A Belief in Mischief is the new edition of Your Heart Out which can be downloaded here as a pdf, free for all. It started out as a meditation on sacred texts, and ended up as a celebration of irregulars, visionaries, mischief makers, and people who just don't get written about enough. One of the people featured is Peter Meaden, and I would definitely say that among my sacred texts are the interviews he did with Steve Turner in 1975 and which were published by the NME in November 1979. Meaden’s musings remain eminently quotable, but the comment that grabbed me more than any was the one about him bringing Captain Beefheart to Britain. That seemed so perfect, and I don’t think enough has been made of it. This was at the start of 1968, when Peter had been a massive evangelist for Safe As Milk, which at the time was only available on import. Peter was then running a publishing company with Norman Jopling, and among the related activities were putting out a Donnie Elbert ska/early reggae single on their own New Wave label, as a subsidiary of Melodisc. The excellent Tapir reggae discographies site has an image of the label, with Without You on one side and Baby Come On Home on the other. Deram later picked this single up for release, and I believe it was a big hit in Jamaica. Around the same time Meaden must have got his beloved Jimmy James to record a beautiful version of the Captain’s I’m Glad. Now, that sort of perfection, that beautiful sense of joining the dots, is what makes me believe in the magic of music.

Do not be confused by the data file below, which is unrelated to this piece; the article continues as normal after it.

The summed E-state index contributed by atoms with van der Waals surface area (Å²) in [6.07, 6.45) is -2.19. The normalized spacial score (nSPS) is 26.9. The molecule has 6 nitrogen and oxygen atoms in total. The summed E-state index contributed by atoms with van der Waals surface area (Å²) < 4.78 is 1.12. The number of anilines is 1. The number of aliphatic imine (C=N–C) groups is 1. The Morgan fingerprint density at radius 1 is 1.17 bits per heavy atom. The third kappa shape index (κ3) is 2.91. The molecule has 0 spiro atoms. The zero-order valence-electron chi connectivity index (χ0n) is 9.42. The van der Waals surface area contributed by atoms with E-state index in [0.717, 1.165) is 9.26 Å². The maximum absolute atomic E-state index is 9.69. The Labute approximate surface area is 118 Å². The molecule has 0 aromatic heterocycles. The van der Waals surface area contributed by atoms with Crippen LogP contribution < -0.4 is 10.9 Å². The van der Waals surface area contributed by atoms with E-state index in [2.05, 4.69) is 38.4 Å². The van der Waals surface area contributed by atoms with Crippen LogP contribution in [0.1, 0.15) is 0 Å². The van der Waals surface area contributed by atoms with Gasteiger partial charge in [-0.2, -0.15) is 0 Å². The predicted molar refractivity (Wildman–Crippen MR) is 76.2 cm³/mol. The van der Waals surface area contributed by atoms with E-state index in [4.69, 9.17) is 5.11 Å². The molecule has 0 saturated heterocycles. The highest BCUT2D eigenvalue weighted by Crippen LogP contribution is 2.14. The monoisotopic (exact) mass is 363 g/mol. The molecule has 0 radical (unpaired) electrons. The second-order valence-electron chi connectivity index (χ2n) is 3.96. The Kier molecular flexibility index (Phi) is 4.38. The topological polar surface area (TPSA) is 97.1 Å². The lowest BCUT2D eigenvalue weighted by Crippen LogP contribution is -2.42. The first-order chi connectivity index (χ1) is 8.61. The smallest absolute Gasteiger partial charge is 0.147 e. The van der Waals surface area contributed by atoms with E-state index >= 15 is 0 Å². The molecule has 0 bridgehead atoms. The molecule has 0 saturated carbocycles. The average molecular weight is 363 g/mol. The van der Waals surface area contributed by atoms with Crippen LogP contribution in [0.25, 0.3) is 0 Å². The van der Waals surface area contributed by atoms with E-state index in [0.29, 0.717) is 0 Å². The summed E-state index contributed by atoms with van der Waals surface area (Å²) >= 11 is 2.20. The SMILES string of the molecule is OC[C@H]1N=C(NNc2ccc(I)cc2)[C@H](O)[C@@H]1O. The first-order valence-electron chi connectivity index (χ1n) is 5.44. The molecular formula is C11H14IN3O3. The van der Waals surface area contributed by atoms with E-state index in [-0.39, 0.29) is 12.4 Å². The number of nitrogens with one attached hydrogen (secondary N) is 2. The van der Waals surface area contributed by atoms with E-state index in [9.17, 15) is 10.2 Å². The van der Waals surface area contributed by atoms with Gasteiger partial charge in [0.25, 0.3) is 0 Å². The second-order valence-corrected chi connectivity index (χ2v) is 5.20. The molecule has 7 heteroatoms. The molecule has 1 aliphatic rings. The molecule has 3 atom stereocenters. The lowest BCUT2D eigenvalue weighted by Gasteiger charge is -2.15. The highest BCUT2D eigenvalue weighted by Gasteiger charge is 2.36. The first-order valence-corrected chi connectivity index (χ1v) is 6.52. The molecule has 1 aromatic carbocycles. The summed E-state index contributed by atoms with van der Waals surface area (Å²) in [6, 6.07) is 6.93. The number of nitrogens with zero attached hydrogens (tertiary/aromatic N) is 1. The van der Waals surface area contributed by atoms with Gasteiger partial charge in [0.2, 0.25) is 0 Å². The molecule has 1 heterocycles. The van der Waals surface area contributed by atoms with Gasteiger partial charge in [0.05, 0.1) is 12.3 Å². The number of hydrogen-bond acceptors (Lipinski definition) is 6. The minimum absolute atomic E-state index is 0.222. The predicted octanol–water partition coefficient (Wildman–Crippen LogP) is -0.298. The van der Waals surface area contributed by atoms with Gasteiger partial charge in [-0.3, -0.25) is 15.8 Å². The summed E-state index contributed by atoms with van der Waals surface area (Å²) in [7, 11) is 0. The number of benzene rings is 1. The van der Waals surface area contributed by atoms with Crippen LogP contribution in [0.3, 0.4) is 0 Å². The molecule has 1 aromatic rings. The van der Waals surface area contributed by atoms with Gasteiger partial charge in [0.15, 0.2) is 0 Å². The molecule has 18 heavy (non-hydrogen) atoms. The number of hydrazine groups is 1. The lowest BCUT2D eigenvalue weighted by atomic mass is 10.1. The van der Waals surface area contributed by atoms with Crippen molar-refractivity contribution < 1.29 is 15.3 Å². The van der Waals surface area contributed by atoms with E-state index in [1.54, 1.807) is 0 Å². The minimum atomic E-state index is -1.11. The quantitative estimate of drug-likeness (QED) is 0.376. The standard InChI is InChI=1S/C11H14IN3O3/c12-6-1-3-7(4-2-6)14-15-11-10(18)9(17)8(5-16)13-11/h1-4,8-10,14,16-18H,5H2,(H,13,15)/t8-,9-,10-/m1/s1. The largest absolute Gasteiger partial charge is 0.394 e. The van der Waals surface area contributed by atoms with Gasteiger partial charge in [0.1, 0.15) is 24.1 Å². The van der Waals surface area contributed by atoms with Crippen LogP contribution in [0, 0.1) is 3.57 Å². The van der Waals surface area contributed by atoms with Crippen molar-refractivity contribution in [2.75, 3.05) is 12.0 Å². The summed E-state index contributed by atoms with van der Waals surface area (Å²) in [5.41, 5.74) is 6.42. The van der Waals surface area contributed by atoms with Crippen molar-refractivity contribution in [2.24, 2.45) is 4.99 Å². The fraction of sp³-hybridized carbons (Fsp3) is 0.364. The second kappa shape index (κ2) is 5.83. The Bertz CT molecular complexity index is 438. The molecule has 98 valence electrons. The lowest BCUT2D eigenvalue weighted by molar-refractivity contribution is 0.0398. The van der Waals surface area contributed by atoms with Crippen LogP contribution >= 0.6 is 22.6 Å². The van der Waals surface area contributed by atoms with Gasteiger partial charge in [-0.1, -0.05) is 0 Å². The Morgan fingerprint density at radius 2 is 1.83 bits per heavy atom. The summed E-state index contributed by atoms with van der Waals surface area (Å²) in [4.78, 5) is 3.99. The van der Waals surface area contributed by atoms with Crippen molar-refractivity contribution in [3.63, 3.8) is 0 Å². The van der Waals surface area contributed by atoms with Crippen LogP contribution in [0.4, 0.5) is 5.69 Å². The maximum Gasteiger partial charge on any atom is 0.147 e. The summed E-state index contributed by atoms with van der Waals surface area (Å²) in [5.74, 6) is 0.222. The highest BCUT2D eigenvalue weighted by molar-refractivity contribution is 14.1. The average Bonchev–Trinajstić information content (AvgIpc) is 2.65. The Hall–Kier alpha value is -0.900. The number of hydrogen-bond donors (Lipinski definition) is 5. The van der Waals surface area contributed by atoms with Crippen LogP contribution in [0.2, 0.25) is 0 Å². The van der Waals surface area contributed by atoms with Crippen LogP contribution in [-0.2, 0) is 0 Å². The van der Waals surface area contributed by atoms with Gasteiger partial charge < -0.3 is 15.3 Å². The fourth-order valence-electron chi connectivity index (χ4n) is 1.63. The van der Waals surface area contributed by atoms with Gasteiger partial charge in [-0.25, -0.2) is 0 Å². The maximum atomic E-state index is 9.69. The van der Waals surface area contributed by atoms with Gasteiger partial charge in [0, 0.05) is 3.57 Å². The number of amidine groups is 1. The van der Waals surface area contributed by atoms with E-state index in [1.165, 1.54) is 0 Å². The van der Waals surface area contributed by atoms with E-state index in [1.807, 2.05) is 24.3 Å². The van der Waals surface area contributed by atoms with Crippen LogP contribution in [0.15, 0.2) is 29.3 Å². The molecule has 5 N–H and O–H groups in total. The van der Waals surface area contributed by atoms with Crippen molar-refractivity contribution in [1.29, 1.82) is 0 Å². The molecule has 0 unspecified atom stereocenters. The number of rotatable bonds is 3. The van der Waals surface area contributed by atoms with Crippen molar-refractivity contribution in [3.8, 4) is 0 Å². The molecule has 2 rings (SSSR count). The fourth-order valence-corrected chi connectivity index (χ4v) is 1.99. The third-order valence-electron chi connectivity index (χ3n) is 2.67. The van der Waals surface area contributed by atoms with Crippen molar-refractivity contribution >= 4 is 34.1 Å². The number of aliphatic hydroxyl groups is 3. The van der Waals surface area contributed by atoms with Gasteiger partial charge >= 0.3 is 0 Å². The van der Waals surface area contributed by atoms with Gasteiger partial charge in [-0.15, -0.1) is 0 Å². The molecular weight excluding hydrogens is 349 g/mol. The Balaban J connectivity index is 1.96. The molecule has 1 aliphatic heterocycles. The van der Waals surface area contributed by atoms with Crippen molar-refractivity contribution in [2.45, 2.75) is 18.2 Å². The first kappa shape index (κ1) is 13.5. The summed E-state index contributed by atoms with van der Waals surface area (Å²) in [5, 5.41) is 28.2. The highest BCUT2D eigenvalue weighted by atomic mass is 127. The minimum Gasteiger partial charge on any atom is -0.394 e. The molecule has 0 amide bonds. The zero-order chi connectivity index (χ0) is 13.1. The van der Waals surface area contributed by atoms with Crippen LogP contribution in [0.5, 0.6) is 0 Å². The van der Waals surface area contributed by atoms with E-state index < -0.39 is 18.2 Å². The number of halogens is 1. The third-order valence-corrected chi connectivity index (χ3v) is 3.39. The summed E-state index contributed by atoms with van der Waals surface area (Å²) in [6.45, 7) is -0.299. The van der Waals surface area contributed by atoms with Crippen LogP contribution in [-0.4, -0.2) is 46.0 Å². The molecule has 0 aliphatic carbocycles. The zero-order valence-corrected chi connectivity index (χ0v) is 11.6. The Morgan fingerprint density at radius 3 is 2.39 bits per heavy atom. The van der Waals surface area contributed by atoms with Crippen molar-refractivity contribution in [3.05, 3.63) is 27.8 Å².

baby come on home ide love to herer that at full blast in some basment club somwerer, andi was going to ask you how on earth you no this stuff, but thought no i want it to remain one of lifes great misterysReplyDelete